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We made the LSU 100! Now what!?

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This year we were fortunate [and worked hard enough] for Puryear IT to be honored by the LSU 100! That’s great news. To be on the LSU 100, you have to be one of the fastest growing businesses run or owned by an LSU alumnus. I graduated from LSU with a degree in Computer Science and a minor in Business Administrator, both of which have served me well in my past as a developer and sysadmin, and currently as the CEO of an IT firm providing outsourced IT.

LSU is an excellent school and I feel pride in being included in the LSU 100.

Great!

But now what? Being included in a list of my peers in the business community is wonderful, but does that mean we can rest on our laurels and continue on the road we’ve chosen? Hardly.

As we’ve grown, we’ve found kinks in our system. And, to no surprise to others running a business, those kinks and gotchas mostly revolve around me, the business owner.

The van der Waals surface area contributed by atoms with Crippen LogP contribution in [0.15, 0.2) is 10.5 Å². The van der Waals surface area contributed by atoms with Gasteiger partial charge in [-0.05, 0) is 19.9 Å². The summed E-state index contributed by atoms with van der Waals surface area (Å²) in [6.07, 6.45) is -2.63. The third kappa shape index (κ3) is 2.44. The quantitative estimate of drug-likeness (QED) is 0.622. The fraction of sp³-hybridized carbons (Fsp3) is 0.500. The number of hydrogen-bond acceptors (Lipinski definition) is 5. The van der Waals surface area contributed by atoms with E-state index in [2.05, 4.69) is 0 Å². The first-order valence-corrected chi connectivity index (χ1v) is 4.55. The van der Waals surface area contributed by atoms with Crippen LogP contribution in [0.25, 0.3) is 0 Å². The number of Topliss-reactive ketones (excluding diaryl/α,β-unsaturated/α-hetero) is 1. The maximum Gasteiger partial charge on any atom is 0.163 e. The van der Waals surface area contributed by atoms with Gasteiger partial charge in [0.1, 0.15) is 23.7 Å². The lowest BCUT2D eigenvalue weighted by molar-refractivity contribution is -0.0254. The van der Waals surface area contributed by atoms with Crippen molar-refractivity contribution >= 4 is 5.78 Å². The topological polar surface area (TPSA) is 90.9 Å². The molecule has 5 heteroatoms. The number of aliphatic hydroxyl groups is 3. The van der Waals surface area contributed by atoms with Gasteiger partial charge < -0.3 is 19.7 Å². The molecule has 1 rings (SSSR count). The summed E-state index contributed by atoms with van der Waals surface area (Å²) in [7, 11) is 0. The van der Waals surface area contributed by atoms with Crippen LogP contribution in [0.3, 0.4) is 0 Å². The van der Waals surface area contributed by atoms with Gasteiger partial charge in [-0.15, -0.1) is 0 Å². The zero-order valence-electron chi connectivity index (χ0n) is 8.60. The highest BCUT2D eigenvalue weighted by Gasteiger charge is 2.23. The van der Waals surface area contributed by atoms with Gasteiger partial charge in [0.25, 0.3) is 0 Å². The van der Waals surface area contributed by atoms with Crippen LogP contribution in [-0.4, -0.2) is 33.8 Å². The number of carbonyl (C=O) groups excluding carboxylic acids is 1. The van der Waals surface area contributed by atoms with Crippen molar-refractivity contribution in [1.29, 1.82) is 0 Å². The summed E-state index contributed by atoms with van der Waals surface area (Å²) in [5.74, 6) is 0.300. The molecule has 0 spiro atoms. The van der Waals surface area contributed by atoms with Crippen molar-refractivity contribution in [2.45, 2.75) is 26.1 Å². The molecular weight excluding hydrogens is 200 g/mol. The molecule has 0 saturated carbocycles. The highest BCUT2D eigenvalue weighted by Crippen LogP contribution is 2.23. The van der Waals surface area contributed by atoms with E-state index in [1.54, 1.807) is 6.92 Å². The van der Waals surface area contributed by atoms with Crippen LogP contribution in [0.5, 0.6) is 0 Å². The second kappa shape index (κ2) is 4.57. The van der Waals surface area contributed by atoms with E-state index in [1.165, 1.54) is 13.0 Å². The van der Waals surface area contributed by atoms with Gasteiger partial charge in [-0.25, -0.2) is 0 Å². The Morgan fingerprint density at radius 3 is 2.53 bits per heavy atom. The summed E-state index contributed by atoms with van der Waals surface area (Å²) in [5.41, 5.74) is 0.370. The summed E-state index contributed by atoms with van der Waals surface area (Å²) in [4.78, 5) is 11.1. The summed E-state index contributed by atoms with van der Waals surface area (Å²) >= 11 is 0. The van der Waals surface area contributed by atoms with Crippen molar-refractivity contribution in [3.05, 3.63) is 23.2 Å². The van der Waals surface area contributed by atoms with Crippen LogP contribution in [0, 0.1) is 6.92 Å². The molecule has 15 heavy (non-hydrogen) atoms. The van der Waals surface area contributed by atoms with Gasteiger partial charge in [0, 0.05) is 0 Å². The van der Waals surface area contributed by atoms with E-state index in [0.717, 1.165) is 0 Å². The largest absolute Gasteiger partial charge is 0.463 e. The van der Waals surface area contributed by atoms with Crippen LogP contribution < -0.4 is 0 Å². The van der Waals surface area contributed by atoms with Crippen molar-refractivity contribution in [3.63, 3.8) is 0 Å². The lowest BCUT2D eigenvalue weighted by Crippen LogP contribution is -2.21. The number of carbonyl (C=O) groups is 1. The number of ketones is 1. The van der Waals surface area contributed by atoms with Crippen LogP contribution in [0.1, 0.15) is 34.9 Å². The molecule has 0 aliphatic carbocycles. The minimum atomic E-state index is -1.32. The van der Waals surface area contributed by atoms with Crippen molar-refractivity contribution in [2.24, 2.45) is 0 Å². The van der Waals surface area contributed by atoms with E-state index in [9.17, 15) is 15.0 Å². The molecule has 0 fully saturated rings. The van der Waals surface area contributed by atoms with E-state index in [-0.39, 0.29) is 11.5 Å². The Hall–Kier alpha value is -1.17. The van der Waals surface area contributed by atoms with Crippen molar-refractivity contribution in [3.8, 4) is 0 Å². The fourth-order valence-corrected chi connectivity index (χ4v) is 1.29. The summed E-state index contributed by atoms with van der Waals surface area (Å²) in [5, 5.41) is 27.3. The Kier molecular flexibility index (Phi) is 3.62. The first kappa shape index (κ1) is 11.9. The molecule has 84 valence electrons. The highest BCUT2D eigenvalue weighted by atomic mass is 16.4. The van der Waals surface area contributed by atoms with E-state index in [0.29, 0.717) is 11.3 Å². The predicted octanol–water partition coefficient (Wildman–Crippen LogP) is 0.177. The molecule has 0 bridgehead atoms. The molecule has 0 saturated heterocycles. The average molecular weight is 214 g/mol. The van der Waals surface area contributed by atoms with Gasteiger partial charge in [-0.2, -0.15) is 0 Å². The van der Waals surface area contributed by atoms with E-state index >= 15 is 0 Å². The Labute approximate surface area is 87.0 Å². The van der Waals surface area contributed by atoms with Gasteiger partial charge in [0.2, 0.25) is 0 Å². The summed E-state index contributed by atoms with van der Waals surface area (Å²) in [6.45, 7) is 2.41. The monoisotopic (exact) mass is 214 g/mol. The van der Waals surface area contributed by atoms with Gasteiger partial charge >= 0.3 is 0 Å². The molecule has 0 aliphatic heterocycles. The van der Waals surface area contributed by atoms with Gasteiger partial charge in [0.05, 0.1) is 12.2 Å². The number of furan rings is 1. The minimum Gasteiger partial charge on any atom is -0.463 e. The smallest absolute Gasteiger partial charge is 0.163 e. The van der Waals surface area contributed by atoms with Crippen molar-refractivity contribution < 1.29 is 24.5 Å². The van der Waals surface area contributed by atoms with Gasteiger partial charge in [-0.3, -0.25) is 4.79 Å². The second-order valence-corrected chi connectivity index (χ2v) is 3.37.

I’ve had many sit downs with fellow business owners, and we all agree that the business owner is the biggest bottleneck in a growing business. I’m a delegator by nature, which has alleviated some of that, but certainly not all of it. If I was a micro-manager, things would be far worse.

How do you manage your company? And, being honest with yourself, are you the biggest problem your company faces? In 2012 I worked very hard–and to some degree of success–on delegating our day-to-day operations of the firm to my wonderful office manager, Amanda, and my lead tech, Bill. This has reaped dividends. And, yet, I am still heavily involved in billing, accounting, customer relations, sales, and keeping much of the show on the road.

Some of this I plan on giving up as we move forward in 2013, including billing and accounting, as that can be delegated so long as my company streamlines the services we offer and always works to keep things simple. But what about sales and customer relations? Well, that’s where I excel—that’s my strength. So instead of delegating those roles, I’ll instead begin to focus more on those areas, and let my staff make up for my weaknesses. (I’ve always said that in my company, I choose to surround myself with people smarter than myself, even if they are smarter in just area.)

What’s your plan for getting out of the way of your company’s growth? Are you the biggest obstacle for growing the business?

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